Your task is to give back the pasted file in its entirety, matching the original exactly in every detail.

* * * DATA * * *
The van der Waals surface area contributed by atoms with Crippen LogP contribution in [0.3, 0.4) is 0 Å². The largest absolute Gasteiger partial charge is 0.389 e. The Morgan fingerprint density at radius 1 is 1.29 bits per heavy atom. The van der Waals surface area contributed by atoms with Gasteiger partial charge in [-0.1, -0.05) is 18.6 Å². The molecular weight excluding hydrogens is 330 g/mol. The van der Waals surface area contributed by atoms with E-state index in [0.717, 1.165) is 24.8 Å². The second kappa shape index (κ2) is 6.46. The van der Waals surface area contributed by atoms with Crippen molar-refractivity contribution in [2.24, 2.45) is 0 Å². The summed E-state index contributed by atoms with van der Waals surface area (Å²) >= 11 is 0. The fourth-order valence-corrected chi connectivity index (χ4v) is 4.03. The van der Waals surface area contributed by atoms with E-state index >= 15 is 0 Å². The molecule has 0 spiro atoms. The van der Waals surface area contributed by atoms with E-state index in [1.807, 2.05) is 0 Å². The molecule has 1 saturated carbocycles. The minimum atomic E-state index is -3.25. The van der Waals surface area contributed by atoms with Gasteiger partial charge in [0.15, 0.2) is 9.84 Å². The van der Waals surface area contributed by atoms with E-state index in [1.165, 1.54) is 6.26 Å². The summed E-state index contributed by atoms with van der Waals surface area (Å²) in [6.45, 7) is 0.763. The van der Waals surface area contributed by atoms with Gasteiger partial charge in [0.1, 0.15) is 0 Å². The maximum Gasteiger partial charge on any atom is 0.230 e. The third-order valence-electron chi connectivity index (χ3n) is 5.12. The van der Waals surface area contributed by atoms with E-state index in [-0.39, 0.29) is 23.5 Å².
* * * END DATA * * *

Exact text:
The van der Waals surface area contributed by atoms with Crippen LogP contribution in [0.3, 0.4) is 0 Å². The largest absolute Gasteiger partial charge is 0.389 e. The Morgan fingerprint density at radius 1 is 1.29 bits per heavy atom. The van der Waals surface area contributed by atoms with Gasteiger partial charge in [-0.1, -0.05) is 18.6 Å². The molecular weight excluding hydrogens is 330 g/mol. The van der Waals surface area contributed by atoms with E-state index in [0.717, 1.165) is 24.8 Å². The second kappa shape index (κ2) is 6.46. The van der Waals surface area contributed by atoms with Crippen molar-refractivity contribution in [2.24, 2.45) is 0 Å². The summed E-state index contributed by atoms with van der Waals surface area (Å²) >= 11 is 0. The fourth-order valence-corrected chi connectivity index (χ4v) is 4.03. The van der Waals surface area contributed by atoms with E-state index >= 15 is 0 Å². The molecule has 0 spiro atoms. The van der Waals surface area contributed by atoms with E-state index in [1.807, 2.05) is 0 Å². The molecule has 1 saturated carbocycles. The minimum atomic E-state index is -3.25. The van der Waals surface area contributed by atoms with Gasteiger partial charge in [0.15, 0.2) is 9.84 Å². The van der Waals surface area contributed by atoms with E-state index in [1.165, 1.54) is 6.26 Å². The summed E-state index contributed by atoms with van der Waals surface area (Å²) in [6.45, 7) is 0.763. The van der Waals surface area contributed by atoms with Gasteiger partial charge in [0.1, 0.15) is 0 Å². The maximum Gasteiger partial charge on any atom is 0.230 e. The third-order valence-electron chi connectivity index (χ3n) is 5.12. The van der Waals surface area contributed by atoms with E-state index in [-0.39, 0.29) is 23.5 Å².